Happy birthday today to Rachel Robinson, and tomorrow to Nikki Cramner.
7.00pm, Tuesday 25 May – speed development, Jim Peter’s Track. It’s the last Tuesday of the month so that means its the timed mile. Please record your own time and then we’ll add it to the spreadsheet. Followed by some 300s with 100m recovery.
6.45pm, Thursday 27 May – summer handicap #02, Barking Park. The clock starts ticking at 7.00pm. £1 entry per race, or £5 for the series, paid in advance. £10 prize for the first person over the line. Please be there on time so Greg the organiser can add you to the start list.
9.30am, 30 May – Hainault trail running. Meet in the car park by the Global café, Foxburrow Road. Variance distances and speeds!
31 May – BURP’s cycle, Rainham Marshes. Weather permitting. Further details to follow, but it will be a morning start and will probably involve tea and cake at some point. The pace will be very gentle, so everyone welcome.
7.30pm, 2 June – Dagenham 88 5ish ELVIS race. The race is closed for entries and the 5k times of all our participants have been submitted to D88, to decide which start group they should be in.
8.00am, Saturday 19th June – the longest day 24-hour challenge. Run a mile on the hour every consecutive hour for 24 hours. Details here: https://www.phoenixrunning.co.uk/events/virtual-p24-the-longest-day
8.00pm, Friday 25 June – John Clarke Memorial Fell Race. The only Category A fell race in Essex or within the M25. 1,000 feet of climb within three miles. £3 entry fee on the night includes a free beer or glass of wine in the Orion Harriers club house for all finishers afterwards.
9.00am, 26 June – parkrun, various locations. We can but hope…
27 June – Sikhs in the City Sunlight Dawn ’til Dusk races. Choice of distance from 10k though to ultramarathon. The longer races start at 8:04am, the 10k starts at 11:00am. Details at https://www.evententry.co.uk/sikhs-in-the-city-dawn-to-dusk-sunlight-ultra-2020. Lots of tasty Indian snacks for all competitors.
7.30pm, 14 July – Ilford Athletics Club Newman Hilly 5. A trail 5-miler through Hainault Forest. Details and sign-up at https://www.entrycentral.com/newmanhilly5
9.30am, 22 August – Clacton 10k/Half. A nice day out if the weather is kind. Lunch in the Greek restaurant afterwards, if we can get a table! Information and entry at https://www.nice-work.org.uk/races/clacton-half.
Running Shoe Trivia
The leaders in the barefoot revolution, which brand originally intended their shoes for use on yachts?
Answer at the bottom of the blog.
Running Survey – Running Heroes
I’ve run out of running shoe trivia, so next week we’ll be starting a new series on running heroes. So, I thought I’d start by asking who is your running hero? It might be an elite athlete. Or it might be an ordinary runner like you or me. It might not even be a runner, but someone who has inspired you to run. Please let us know who and why via the survey link, below, and I’ll include the results in next week’s blog.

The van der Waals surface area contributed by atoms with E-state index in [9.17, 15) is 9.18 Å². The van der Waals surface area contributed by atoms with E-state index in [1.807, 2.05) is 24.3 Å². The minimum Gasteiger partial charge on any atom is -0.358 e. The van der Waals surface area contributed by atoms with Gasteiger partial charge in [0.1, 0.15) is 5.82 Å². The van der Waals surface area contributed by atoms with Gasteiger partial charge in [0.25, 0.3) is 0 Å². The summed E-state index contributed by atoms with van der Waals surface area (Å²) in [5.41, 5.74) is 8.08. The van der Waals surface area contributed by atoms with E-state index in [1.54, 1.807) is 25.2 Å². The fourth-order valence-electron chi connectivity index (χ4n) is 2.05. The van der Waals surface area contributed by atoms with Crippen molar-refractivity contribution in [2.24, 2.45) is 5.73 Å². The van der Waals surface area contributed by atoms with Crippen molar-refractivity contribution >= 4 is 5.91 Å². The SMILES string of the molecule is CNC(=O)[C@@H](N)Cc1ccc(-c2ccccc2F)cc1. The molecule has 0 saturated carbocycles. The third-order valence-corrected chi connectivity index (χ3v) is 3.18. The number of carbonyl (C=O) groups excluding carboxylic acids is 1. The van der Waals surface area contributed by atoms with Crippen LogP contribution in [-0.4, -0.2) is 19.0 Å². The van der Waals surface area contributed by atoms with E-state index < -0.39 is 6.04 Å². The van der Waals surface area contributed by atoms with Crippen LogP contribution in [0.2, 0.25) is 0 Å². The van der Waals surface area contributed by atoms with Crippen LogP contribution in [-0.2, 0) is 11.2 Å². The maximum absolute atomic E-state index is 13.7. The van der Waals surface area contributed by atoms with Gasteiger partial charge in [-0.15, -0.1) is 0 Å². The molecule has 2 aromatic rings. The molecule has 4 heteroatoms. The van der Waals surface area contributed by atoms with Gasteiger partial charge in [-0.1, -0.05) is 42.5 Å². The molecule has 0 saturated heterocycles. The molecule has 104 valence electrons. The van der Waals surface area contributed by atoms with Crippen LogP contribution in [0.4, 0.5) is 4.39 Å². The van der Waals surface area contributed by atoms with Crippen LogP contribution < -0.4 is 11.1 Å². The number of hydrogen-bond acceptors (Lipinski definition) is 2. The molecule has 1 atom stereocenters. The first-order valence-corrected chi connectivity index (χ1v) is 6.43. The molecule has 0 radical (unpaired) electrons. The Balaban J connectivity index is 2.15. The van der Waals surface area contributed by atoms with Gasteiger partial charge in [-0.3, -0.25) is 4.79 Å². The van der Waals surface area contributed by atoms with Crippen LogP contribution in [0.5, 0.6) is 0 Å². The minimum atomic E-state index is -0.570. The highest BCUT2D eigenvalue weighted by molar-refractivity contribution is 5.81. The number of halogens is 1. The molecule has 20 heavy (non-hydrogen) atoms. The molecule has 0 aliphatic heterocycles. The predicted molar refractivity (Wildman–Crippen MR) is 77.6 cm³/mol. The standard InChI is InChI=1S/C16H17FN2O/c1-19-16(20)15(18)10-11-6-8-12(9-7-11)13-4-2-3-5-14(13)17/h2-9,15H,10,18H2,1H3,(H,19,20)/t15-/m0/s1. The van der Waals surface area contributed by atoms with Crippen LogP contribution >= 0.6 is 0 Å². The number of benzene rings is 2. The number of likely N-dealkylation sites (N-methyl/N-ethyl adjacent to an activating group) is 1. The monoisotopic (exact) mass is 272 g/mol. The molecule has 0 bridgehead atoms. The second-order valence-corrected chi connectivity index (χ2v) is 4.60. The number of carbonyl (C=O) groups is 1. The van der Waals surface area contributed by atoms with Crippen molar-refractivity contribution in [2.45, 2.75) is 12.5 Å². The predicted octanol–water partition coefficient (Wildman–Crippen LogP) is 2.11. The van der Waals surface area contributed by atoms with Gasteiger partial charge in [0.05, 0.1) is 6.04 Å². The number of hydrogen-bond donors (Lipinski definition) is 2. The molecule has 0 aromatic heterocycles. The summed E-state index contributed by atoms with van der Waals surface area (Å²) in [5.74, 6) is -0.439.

The Devon and Cornwall Reunion Music Festival has been cancelled. They couldn’t decide who should go on first: The Jam or Cream.
Barking police wish to alert local residents about the activities of the infamous cross-eyed burglar. If you see this man staring in your windows, warn the people next door.
A man from Dagenham has named his son TGF 308F. He said he may not be rich but when he eventually leaves his son his Ford Focus, at least he’ll have his own personalised number plate.
Talking of which, I’ve received an email telling me a long-lost relative has left me a valuable watch. I hope it’s not a wind-up.
How to run…downhill
After running up those hills last week, we’d better learn how to run down then again.
There are two common and opposite mistakes runners can make when running downhill. Some lean back and create a braking effect, which greatly increases impact forces on your joints and causes you to slow. Others lean forward too far, flailing down the hill out of control and causing unnecessary muscle damage in the quadriceps.
Runner’s World magazine recommends that you try to maintain a stride and effort that’s consistent with the rest of your run. Research shows that a slightly faster cadence can be helpful, as can avoiding over-striding (i.e. landing with your foot too far ahead of your torso).
- On gradual to moderate downhills, imagine that you’re running on the flat, and aim to keep your centre of gravity perpendicular to the ground. Doing so results in a slight forward lean (as for running uphill, this should be from the ankles, not from the waist).
- On steep downhills, avoid running to bouncily to reduce the impact on your legs. To avoid the risk of falling, you may need to shorten your stride and decrease your cadence.
While you shouldn’t flail around, there is no harm in using your arms to improve your balance, especially uneven surfaces. Just avoid accidentally thumping fellow runners as you do so.